The Judgement of Paris

The Judgement of Paris marks the beginnings of the Trojan War, the terrible event which has gone down in both myth and history as lasting ten years, and resulting in thousands of casualties. The Judgement of Paris does, however, revolve primarily around a series of chance circumstances that lead to this terrible outcome.

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Cecchino da Verona, Judgement of Paris from The Penguin Book of Classical Myths

It all began at the great wedding of Peleus and Thetis. They had invited all the gods to the celebrations, except Eris, the goddess of discord. They feared that she would ruin the wedding, and so, even when she turned up uninvited, they refused to let her in.

Eris did leave, but not before she provided the discord that the couple had been so desperate to avoid. She threw a golden apple into the crowd of goddesses that was addressed “to the Fairest”.

Three goddesses all laid claim to the apple, each certain that they alone were the fairest and most beautiful. These were: Hera (Zeus’ wife and sister), Athena (Zeus’ daughter) and Aphrodite (rumoured to be Zeus’ other daughter, although her parentage is unclear).

They argued for quite some time over the apple before they decided to put the matter to Zeus, demanding him to choose one of them to be “the Fairest”. Zeus, however, simply refused to choose between the goddesses, and so ordered Hermes to escort them to Paris of Troy, who would choose for him.

Paris was a mortal man, but was considered by many to be the most handsome man on Earth. He’d been banished by his father from the city of Troy after his mother had a dream about Paris destroying the city, and had become a lonely shepherd, and therefore the perfect candidate to solve the dispute between the goddesses.

Upon reaching Paris, each goddess spoke of their own beauty, trying to win him over, but, when Paris still couldn’t decide, each goddess promised Paris a gift if he were to chose them to be “the Fairest”.

Hera, Goddess of Marriage and Children, promised Paris control over all of Asia; Athena, Goddess of War and the protector of Athens, promised wisdom and victory in all battles; and Aphrodite, Goddess of Love and Beauty, promised him a wife. She swore to him that he would be married to the most beautiful woman on Earth, Helen, who was already married to King Menelaus of Sparta.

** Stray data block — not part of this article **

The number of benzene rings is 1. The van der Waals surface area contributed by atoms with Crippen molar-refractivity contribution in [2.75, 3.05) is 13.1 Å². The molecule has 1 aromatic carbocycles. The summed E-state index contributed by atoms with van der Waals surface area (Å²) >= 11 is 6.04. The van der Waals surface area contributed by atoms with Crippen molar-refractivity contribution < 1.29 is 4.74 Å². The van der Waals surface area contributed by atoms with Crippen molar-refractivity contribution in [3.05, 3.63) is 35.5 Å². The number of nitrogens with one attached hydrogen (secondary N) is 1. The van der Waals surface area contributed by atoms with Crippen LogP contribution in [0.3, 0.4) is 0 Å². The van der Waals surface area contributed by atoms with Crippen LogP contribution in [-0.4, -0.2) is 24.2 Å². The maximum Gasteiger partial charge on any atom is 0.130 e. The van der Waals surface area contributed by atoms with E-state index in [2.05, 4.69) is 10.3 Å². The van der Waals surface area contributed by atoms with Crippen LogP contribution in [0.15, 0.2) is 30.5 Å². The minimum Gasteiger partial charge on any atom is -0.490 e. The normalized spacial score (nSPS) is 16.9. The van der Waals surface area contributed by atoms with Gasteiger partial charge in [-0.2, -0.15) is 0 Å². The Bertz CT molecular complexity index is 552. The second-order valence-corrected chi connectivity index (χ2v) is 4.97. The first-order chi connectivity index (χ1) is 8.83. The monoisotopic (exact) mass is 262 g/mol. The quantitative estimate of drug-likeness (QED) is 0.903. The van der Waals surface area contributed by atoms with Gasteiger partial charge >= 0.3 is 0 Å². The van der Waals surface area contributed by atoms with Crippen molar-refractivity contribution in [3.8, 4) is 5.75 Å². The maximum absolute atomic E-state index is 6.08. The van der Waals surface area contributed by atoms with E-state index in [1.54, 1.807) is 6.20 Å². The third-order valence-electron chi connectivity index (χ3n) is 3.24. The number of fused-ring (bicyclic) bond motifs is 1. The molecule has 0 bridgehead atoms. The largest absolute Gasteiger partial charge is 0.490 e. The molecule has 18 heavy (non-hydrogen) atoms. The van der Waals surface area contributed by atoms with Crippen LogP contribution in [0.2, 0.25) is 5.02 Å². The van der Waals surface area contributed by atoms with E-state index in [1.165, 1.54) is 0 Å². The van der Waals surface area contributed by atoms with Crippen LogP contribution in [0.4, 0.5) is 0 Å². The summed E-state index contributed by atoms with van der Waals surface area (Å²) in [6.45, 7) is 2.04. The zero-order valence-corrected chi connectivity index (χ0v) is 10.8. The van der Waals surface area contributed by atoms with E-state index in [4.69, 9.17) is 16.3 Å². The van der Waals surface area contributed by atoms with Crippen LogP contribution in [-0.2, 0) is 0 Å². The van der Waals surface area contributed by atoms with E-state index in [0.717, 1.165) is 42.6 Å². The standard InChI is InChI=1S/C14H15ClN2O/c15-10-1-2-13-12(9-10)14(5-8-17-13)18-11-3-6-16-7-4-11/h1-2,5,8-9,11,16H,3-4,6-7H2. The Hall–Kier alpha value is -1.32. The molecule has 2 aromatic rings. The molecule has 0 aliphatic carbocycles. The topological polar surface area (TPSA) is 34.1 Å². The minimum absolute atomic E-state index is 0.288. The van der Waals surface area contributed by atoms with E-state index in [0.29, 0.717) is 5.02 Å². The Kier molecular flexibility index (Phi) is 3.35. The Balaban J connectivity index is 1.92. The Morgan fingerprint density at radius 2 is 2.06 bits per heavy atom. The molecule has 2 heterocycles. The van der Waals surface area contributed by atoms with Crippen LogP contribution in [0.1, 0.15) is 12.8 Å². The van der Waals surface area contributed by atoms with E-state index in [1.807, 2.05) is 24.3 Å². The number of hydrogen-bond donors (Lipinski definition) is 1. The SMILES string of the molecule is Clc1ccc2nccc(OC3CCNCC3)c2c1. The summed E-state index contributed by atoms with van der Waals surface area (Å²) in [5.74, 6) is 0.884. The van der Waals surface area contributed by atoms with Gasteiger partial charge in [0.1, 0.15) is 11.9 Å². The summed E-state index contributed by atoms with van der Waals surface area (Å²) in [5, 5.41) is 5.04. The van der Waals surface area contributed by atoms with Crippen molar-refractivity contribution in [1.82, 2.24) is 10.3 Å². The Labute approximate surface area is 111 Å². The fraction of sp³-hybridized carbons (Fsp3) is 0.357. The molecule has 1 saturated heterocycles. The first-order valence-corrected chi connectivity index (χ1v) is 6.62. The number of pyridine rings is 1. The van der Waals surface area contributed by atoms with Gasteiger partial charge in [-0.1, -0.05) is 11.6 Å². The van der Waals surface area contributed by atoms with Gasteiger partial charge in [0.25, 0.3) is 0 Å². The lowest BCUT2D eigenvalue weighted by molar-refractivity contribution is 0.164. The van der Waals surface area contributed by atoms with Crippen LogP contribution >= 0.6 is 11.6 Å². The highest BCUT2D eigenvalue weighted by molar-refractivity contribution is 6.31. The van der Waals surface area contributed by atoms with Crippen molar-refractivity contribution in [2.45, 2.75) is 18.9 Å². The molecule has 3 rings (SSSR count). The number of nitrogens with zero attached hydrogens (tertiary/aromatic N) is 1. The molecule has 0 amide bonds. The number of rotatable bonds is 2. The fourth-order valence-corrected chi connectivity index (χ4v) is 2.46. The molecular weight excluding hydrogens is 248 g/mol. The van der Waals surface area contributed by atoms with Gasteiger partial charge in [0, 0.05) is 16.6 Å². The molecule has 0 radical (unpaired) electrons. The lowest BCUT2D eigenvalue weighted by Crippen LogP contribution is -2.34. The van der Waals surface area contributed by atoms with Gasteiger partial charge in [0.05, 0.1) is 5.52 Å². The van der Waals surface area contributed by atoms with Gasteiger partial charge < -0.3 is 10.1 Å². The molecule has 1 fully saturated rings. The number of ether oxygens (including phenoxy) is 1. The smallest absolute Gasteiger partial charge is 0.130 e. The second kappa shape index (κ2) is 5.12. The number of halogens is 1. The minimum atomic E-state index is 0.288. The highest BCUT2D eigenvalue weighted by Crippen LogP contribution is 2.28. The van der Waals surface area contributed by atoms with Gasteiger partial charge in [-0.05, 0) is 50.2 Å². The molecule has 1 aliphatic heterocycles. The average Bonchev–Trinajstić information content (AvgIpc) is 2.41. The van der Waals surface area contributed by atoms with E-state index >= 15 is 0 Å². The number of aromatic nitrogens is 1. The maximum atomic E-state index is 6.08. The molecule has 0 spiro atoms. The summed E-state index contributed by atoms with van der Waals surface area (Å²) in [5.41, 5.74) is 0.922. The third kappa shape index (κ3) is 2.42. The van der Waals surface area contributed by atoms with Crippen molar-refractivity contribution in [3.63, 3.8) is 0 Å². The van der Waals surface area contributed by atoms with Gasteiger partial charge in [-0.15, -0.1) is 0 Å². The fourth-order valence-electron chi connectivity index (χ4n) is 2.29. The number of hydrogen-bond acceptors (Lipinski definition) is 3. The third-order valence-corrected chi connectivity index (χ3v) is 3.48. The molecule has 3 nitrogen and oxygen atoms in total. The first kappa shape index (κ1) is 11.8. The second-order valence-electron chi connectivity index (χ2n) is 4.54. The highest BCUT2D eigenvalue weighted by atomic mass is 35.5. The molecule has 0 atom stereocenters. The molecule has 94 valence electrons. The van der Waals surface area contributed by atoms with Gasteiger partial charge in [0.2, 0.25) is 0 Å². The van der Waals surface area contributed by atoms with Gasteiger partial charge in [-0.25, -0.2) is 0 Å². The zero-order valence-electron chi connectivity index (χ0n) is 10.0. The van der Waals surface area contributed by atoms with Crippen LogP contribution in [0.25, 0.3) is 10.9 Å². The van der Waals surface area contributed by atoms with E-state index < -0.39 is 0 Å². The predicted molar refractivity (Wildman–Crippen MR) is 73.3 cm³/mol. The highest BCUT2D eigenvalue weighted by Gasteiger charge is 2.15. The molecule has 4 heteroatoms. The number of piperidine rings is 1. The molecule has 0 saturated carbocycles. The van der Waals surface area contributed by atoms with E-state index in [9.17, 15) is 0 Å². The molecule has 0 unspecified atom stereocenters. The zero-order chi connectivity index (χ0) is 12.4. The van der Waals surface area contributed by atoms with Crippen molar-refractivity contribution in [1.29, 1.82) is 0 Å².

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[Public domain], via Wikimedia Commons
Paris instantly chose Aphrodite as the winner, and “the Fairest” of the three goddesses, and so, to fulfil her promise, she helped him to kidnap Helen and bring her back to Troy, so that she could be his wife.

Menelaus, outraged, declared war against Troy. It was thought that Paris had brought dishonour to Menelaus’ name through the capture of his wife, and so he rallied the Greek army together, and, in doing so, initiated the Trojan War.

Sources

March, Jenny. “The Trojan War.” The Penguin Book of Classical Myths, Penguin, 2009, pp. 294-389.
Wikipedia contributors. “Judgement of Paris.” Wikipedia, The Free Encyclopedia. Wikipedia, The Free Encyclopedia, 20 Jun. 2017. Web.

The Titans vs. The Olympians

I recently wrote a book review for The Penelopiad, Margaret Atwood’s contemporary twist on the traditional tale of The Odyssey. The book evoked my old curiosity in the world of classical civilisations, so I’ve decided to write a series of non-fiction pieces describing some of the myths from the Ancient Greek and Ancient Roman worlds. As ever, thanks for reading.

The History

Cronus became the lord of the universe by helping his mother, Gaia, to overthrow Uranus, her husband. After this, Cronus reigned for many hundreds of years as the master and lord of everything. He commanded the other gods and treated humankind however he saw fit.

However, one day he heard of a prophesy that threatened this position. It stated that, one day, one of his children would overthrow him, just as he had once overthrown his father.

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Peter Paul Rubens [Public domain], via Wikimedia Commons